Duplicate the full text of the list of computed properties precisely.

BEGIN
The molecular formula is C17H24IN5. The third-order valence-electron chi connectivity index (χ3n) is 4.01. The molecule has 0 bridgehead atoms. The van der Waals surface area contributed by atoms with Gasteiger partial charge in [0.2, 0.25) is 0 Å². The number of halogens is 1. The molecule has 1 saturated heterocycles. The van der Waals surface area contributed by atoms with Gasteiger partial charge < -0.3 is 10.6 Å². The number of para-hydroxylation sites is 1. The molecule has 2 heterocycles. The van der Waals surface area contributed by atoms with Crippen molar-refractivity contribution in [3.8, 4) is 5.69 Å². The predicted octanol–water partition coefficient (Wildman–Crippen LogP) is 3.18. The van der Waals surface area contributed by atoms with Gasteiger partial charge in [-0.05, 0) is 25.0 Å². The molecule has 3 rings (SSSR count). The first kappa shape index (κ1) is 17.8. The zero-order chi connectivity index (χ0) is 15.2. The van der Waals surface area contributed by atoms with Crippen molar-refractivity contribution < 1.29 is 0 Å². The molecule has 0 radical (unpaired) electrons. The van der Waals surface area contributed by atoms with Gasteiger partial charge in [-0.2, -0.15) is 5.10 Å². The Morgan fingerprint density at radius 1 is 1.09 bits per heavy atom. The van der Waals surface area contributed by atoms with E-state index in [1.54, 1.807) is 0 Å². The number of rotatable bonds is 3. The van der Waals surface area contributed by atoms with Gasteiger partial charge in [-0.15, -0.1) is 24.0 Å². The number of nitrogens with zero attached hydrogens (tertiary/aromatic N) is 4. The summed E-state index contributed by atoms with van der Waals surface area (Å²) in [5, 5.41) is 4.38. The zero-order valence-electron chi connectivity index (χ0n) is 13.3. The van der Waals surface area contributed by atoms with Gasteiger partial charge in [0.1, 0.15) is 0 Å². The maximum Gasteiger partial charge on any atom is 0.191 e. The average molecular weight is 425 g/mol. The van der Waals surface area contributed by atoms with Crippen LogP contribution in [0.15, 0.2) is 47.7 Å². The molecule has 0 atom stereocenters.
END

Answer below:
The molecular formula is C17H24IN5. The third-order valence-electron chi connectivity index (χ3n) is 4.01. The molecule has 0 bridgehead atoms. The van der Waals surface area contributed by atoms with Gasteiger partial charge in [0.2, 0.25) is 0 Å². The number of halogens is 1. The molecule has 1 saturated heterocycles. The van der Waals surface area contributed by atoms with Gasteiger partial charge < -0.3 is 10.6 Å². The number of para-hydroxylation sites is 1. The molecule has 2 heterocycles. The van der Waals surface area contributed by atoms with Crippen molar-refractivity contribution in [3.8, 4) is 5.69 Å². The predicted octanol–water partition coefficient (Wildman–Crippen LogP) is 3.18. The van der Waals surface area contributed by atoms with Gasteiger partial charge in [-0.05, 0) is 25.0 Å². The molecule has 3 rings (SSSR count). The first kappa shape index (κ1) is 17.8. The zero-order chi connectivity index (χ0) is 15.2. The van der Waals surface area contributed by atoms with Crippen molar-refractivity contribution < 1.29 is 0 Å². The molecule has 0 radical (unpaired) electrons. The van der Waals surface area contributed by atoms with Gasteiger partial charge in [-0.2, -0.15) is 5.10 Å². The Morgan fingerprint density at radius 1 is 1.09 bits per heavy atom. The van der Waals surface area contributed by atoms with E-state index in [1.54, 1.807) is 0 Å². The number of rotatable bonds is 3. The van der Waals surface area contributed by atoms with Gasteiger partial charge in [-0.15, -0.1) is 24.0 Å². The number of nitrogens with zero attached hydrogens (tertiary/aromatic N) is 4. The summed E-state index contributed by atoms with van der Waals surface area (Å²) in [5, 5.41) is 4.38. The zero-order valence-electron chi connectivity index (χ0n) is 13.3. The van der Waals surface area contributed by atoms with Gasteiger partial charge in [0.1, 0.15) is 0 Å². The maximum Gasteiger partial charge on any atom is 0.191 e. The average molecular weight is 425 g/mol. The van der Waals surface area contributed by atoms with Crippen LogP contribution in [0.15, 0.2) is 47.7 Å². The molecule has 0 atom stereocenters.